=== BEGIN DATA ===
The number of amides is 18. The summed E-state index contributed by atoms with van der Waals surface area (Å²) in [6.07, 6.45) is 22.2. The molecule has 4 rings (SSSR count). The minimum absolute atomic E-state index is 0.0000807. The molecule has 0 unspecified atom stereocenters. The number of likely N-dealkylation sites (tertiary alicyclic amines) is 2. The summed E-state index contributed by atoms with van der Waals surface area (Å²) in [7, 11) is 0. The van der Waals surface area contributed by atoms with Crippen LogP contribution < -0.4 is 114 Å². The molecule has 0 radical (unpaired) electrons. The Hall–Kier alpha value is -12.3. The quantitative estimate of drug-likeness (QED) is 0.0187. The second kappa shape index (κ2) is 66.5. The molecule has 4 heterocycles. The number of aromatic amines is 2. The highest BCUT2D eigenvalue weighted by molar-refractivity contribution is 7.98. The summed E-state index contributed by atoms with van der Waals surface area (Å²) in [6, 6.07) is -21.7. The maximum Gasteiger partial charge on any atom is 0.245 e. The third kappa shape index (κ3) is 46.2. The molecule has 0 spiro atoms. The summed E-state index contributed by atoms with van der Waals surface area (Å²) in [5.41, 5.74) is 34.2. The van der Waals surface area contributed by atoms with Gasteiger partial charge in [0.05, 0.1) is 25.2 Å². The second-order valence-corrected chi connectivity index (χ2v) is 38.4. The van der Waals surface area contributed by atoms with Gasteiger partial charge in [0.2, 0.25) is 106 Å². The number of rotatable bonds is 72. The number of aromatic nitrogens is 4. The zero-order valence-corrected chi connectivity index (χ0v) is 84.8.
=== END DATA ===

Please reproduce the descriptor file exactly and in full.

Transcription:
The number of amides is 18. The summed E-state index contributed by atoms with van der Waals surface area (Å²) in [6.07, 6.45) is 22.2. The molecule has 4 rings (SSSR count). The minimum absolute atomic E-state index is 0.0000807. The molecule has 0 unspecified atom stereocenters. The number of likely N-dealkylation sites (tertiary alicyclic amines) is 2. The summed E-state index contributed by atoms with van der Waals surface area (Å²) in [7, 11) is 0. The van der Waals surface area contributed by atoms with Crippen LogP contribution < -0.4 is 114 Å². The molecule has 0 radical (unpaired) electrons. The Hall–Kier alpha value is -12.3. The quantitative estimate of drug-likeness (QED) is 0.0187. The second kappa shape index (κ2) is 66.5. The molecule has 4 heterocycles. The number of aromatic amines is 2. The highest BCUT2D eigenvalue weighted by molar-refractivity contribution is 7.98. The summed E-state index contributed by atoms with van der Waals surface area (Å²) in [6, 6.07) is -21.7. The maximum Gasteiger partial charge on any atom is 0.245 e. The third kappa shape index (κ3) is 46.2. The molecule has 0 spiro atoms. The summed E-state index contributed by atoms with van der Waals surface area (Å²) in [5.41, 5.74) is 34.2. The van der Waals surface area contributed by atoms with Gasteiger partial charge in [0.05, 0.1) is 25.2 Å². The second-order valence-corrected chi connectivity index (χ2v) is 38.4. The van der Waals surface area contributed by atoms with Gasteiger partial charge in [0.2, 0.25) is 106 Å². The number of rotatable bonds is 72. The number of aromatic nitrogens is 4. The zero-order valence-corrected chi connectivity index (χ0v) is 84.8.